I don't understand the notion of threads competing for an object's lock in a single CPU environment. Let's assume that:
- threads W1, W2, and W3 are waiting for the object's lock (they invoked wait() on it) - threads B1, B2 and B3 are blocked waiting for the object's lock (they tried executing some synchronized code of the object) - some thread who owns the object's lock invokes notifyAll() on the object and releases the lock (exits synchronized code);
The result is that
- threads W1, W2, and W3 get out of the waiting state and get runnable - threads B1, B2 and B3 get out of the blocked state and get runnable
The API (1.4.2, the explanation of the Object's wait(long timeout)) says that:
The thread is then removed from the wait set for this object and re-enabled for thread scheduling. It then competes in the usual manner with other threads for the right to synchronize on the object;
So according to the API, all these runnable threads start competing for the object's lock, but how? Does not the scheduler pick a thread to run according to its implementation (and it does not care about whether or not some threads want to acquire an object's lock), which thread simply gets the lock ? Is that competing? Did I go wrong somewhere?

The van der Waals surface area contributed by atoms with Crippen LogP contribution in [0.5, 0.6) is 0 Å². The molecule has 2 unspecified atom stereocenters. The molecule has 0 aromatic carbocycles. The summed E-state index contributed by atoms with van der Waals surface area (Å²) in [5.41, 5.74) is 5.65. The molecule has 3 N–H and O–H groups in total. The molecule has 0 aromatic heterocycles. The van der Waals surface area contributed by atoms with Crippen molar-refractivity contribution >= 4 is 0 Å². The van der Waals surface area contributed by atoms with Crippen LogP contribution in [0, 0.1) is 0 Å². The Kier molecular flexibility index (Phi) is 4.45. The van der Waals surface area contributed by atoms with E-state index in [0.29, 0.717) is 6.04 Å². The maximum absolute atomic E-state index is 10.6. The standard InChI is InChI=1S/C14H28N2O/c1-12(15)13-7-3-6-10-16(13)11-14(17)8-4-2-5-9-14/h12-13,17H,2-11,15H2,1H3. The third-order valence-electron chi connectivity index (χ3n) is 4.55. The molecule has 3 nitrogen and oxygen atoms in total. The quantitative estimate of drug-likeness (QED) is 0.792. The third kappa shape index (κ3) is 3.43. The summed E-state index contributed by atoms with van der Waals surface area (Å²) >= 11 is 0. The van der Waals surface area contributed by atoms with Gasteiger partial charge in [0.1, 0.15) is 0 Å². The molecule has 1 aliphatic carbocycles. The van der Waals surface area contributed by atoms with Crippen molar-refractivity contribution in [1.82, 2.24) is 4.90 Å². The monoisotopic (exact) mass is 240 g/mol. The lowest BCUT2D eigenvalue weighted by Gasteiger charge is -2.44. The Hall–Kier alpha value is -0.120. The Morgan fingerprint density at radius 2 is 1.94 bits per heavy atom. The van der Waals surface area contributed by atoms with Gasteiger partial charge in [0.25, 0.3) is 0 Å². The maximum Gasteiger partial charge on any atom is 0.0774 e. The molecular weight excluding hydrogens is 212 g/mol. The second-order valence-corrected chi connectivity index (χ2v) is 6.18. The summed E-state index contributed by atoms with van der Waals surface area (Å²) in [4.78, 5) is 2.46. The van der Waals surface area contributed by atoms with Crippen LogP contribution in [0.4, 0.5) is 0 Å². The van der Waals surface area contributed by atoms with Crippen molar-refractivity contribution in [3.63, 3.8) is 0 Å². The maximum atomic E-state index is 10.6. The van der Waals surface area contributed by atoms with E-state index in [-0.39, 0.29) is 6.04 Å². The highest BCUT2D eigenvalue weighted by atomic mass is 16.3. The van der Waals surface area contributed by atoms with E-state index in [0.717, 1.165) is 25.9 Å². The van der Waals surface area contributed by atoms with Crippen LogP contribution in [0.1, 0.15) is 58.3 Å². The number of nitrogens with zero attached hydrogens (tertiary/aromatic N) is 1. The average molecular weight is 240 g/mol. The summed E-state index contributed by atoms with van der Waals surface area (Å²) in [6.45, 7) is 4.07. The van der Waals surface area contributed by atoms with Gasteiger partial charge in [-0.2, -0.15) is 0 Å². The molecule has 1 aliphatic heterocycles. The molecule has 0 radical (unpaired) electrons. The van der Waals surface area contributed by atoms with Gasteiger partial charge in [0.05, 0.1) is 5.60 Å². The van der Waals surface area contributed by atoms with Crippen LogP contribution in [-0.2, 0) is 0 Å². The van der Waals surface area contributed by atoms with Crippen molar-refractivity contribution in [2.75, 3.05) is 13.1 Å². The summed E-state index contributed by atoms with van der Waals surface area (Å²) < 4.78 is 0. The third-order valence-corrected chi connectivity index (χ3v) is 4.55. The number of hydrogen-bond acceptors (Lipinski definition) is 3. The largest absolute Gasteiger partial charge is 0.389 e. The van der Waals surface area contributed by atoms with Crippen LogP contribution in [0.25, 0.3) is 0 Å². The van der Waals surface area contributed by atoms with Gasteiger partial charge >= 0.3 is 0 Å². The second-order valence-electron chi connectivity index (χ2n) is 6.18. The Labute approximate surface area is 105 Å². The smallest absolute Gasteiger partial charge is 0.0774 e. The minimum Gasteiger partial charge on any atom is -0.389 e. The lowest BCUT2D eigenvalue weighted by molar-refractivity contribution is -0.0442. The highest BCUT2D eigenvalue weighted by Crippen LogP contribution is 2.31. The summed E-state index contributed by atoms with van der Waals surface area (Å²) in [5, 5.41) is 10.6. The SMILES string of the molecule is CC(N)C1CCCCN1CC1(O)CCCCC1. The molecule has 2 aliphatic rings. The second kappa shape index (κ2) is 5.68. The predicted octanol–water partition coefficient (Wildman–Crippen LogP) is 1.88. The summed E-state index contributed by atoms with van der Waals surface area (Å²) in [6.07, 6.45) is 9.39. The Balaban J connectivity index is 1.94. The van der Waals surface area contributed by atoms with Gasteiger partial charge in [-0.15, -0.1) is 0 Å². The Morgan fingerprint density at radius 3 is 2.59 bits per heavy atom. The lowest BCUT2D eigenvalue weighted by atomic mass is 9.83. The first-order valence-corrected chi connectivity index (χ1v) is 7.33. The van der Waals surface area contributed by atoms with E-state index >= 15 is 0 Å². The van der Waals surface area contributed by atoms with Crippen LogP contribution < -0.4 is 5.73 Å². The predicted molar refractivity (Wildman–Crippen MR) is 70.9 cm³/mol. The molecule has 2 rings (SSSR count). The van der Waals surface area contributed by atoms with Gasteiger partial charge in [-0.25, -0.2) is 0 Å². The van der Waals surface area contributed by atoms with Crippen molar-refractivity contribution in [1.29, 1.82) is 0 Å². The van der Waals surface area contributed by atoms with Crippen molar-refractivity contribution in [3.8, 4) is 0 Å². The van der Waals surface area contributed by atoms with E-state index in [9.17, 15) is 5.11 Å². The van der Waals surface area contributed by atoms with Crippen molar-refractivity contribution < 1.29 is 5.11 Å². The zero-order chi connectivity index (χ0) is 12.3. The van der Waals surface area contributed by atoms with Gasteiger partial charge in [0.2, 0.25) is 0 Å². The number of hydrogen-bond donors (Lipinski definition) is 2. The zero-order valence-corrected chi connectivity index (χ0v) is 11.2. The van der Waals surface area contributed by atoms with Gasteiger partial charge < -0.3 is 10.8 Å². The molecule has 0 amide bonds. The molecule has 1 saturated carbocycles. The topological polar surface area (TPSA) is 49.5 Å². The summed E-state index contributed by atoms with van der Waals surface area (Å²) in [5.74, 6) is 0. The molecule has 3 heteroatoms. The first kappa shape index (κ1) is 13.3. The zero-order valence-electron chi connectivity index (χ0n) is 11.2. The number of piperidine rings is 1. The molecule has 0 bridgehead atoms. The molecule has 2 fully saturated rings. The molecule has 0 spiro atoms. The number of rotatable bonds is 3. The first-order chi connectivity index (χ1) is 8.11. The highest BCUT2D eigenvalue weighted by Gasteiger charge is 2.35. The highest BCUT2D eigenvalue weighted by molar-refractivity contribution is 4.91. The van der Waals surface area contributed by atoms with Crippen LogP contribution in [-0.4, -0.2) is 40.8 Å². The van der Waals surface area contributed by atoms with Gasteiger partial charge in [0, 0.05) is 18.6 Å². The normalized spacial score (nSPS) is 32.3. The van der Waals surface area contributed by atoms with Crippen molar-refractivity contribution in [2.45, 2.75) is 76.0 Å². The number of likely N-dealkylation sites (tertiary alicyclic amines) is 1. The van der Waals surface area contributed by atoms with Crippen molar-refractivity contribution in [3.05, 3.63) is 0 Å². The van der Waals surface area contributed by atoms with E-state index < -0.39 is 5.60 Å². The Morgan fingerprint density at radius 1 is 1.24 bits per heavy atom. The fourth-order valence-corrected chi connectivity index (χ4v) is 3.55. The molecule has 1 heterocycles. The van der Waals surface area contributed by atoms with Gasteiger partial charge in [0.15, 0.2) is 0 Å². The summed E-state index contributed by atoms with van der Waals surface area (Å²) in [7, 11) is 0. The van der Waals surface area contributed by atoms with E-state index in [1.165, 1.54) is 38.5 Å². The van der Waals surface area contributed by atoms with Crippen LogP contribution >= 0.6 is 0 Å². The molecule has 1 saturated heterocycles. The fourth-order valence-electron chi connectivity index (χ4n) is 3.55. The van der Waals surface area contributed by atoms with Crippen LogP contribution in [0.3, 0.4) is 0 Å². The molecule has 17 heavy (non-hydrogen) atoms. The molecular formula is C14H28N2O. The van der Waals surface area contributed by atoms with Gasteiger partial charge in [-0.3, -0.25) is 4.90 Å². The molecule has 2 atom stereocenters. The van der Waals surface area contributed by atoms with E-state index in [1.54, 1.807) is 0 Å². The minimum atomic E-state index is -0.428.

So the running thread gets the object's lock; if then it exits the running state (but retains the lock) and thread W1 gets into running state, what happens? He can't obtain the object's lock, so it exits the running state and it goes into blocked state ? And likewise for the other runnable threads that need the object's lock, when they get to run they enter the blocked state if they can't acquire the lock?
posted 14 years ago
After reading other posts (that by the way didn't get it right - thread - I think I've figured it out.
When notifyAll() is called for a certain object, all waiting threads (not blocked, but waiting) for that object are made runnable; then the scheduler selects one thread to run - lets assume it was one of the awakened threads - and that thread gets the lock. The other awakened threads become regular blocked threads (not waiting, but blocked) that become runnable when the object's lock becomes available again, and so on.